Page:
Dark matter is a puzzling problem for scientists. Put simply, dark matter is material that we are fairly sure exists – because we can measure its gravitational effect on nearby objects – but we can’t see it, as it doesn’t scatter or reflect electromagnetic radiation. While we have some very sophisticated imaging equipment (telescopes, radio arrays), we can’t physically see something if it doesn’t interact with our probe – electromagnetic radiation, in this case. An analogy you can draw is envisioning a squad full of military snipers, all dressed in black and hiding on a dark field at night. The snipers certainly have an effect on any enemies that are around, but you can’t actually see the snipers. You can infer that they exist based on the behavior of other people around them, but you can’t put an eyeball on them directly.
Any clump of matter exerts a gravitational pull on surrounding objects. Based on fluctuations in the orbits of planets and asteroids that we can see, we know that something close to them is exerting a gravitational pull; however, we can’t see enough visible objects to fully account for the effects that we see. Thus, some of the nearby objects must (by definition) be “dark matter”.
One mystery that has existed for some time is the “solar composition problem”. To summarize all of the technical particle physic jargon, essentially the mystery is that our models for how atoms behave would predict that the Sun would have a difficult time transporting energy from its core (where the intense heat and pressure produce energy through nuclear fusion) to its surface (where the energy is emitted as heat and light). The models that we use – including the Holy Grail of modern physics, the “Standard Model” – seems to be a little inadequate for explaining the suns behavior. One group of scientists from the Centre for Theoretical Physics at Oxford believe that dark matter can explain this discrepancy.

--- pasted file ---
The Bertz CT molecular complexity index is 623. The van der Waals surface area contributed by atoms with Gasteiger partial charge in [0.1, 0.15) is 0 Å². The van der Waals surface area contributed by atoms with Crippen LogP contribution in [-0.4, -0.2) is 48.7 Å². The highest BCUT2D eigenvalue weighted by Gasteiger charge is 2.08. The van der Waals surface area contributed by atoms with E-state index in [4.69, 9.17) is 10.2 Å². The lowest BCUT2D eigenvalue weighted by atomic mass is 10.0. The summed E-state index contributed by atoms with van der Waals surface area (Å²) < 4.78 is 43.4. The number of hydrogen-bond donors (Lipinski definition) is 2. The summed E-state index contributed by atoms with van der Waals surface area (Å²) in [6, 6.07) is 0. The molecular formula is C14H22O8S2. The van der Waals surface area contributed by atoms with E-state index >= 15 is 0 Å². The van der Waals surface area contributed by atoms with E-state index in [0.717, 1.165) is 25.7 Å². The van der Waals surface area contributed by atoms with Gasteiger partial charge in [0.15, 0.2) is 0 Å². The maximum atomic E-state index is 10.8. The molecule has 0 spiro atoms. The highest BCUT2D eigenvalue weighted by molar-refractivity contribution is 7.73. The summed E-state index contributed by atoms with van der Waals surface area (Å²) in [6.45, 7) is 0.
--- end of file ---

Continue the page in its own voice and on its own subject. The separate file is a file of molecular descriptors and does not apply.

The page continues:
The theory is that dark matter is comprised of massive particles that only weakly interact with non-dark material. If the Sun was comprised of a large amount of dark matter, it would explain why energy transfer to the surface is so much more rapid than we would normally predict. The Sun has been flying through the galaxy for approximately five billion years, and could have acted as a “cosmic vacuum cleaner”, sucking up dark matter scattered throughout space via gravity and concentrating at its core.
This theory may not sound all that important. Whether or not there is a mysterious dark substance at the center of the Sun doesn’t sound very relevant to our day to day activities here on the Earth. However, the history of modern physics shows very clearly that physics is the foundation stone upon which larger, more applied, scientific research can be built. Without a close understanding of physics, chemistry is not possible; without chemistry, there is no biology; without biology, there is no medicine. Physics in turn is based on mathematics, which is the most basic of the sciences. Understanding precisely why our Standard Model doesn’t fully explain the Suns behavior will have trickle-down effects in all of the other sciences.
Proving this new theory may be difficult. It’s obviously not possible to get a sample of the suns core to analyze it, and I’ve already mentioned that we have a hard time imaging dark matter. The researchers at Oxford have suggested that we instead look for neutrinos. Neutrinos are a type of particle emitted when dark matter collides with other particles of dark matter. Because they are extremely light – some studies suggest they may not even have a mass – the neutrinos don’t interact with most materials and simply fly straight through at close to the speed of light. This gives neutrinos a very particular signal that we could attempt to monitor. Neutrino detectors are currently being constructed in multiple locations and if neutrinos are found in the correct amounts in solar output, it may be the final proof that the brightest object in our solar system is, in fact, quite dark.